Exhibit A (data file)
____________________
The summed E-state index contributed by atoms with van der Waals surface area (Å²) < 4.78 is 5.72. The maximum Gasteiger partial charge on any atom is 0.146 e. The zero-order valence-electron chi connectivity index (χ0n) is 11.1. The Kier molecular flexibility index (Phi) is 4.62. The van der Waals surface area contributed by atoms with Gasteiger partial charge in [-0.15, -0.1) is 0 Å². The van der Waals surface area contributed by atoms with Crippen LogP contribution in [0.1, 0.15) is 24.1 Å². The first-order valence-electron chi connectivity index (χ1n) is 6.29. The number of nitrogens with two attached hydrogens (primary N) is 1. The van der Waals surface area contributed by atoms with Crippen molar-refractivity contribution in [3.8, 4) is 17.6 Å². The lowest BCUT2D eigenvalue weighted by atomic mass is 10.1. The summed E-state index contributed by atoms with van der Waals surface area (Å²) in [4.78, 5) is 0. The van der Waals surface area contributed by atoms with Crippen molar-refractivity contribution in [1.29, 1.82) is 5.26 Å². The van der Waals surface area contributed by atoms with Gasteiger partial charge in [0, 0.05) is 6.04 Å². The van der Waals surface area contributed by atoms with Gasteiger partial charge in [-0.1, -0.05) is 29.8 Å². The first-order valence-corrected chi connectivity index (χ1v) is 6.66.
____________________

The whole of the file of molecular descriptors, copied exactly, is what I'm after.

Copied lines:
The summed E-state index contributed by atoms with van der Waals surface area (Å²) < 4.78 is 5.72. The maximum Gasteiger partial charge on any atom is 0.146 e. The zero-order valence-electron chi connectivity index (χ0n) is 11.1. The Kier molecular flexibility index (Phi) is 4.62. The van der Waals surface area contributed by atoms with Gasteiger partial charge in [-0.15, -0.1) is 0 Å². The van der Waals surface area contributed by atoms with Crippen LogP contribution in [0.1, 0.15) is 24.1 Å². The first-order valence-electron chi connectivity index (χ1n) is 6.29. The number of nitrogens with two attached hydrogens (primary N) is 1. The van der Waals surface area contributed by atoms with Crippen molar-refractivity contribution in [3.8, 4) is 17.6 Å². The lowest BCUT2D eigenvalue weighted by atomic mass is 10.1. The summed E-state index contributed by atoms with van der Waals surface area (Å²) in [4.78, 5) is 0. The van der Waals surface area contributed by atoms with Crippen molar-refractivity contribution in [1.29, 1.82) is 5.26 Å². The van der Waals surface area contributed by atoms with Gasteiger partial charge in [0, 0.05) is 6.04 Å². The van der Waals surface area contributed by atoms with Gasteiger partial charge in [-0.1, -0.05) is 29.8 Å². The first-order valence-corrected chi connectivity index (χ1v) is 6.66.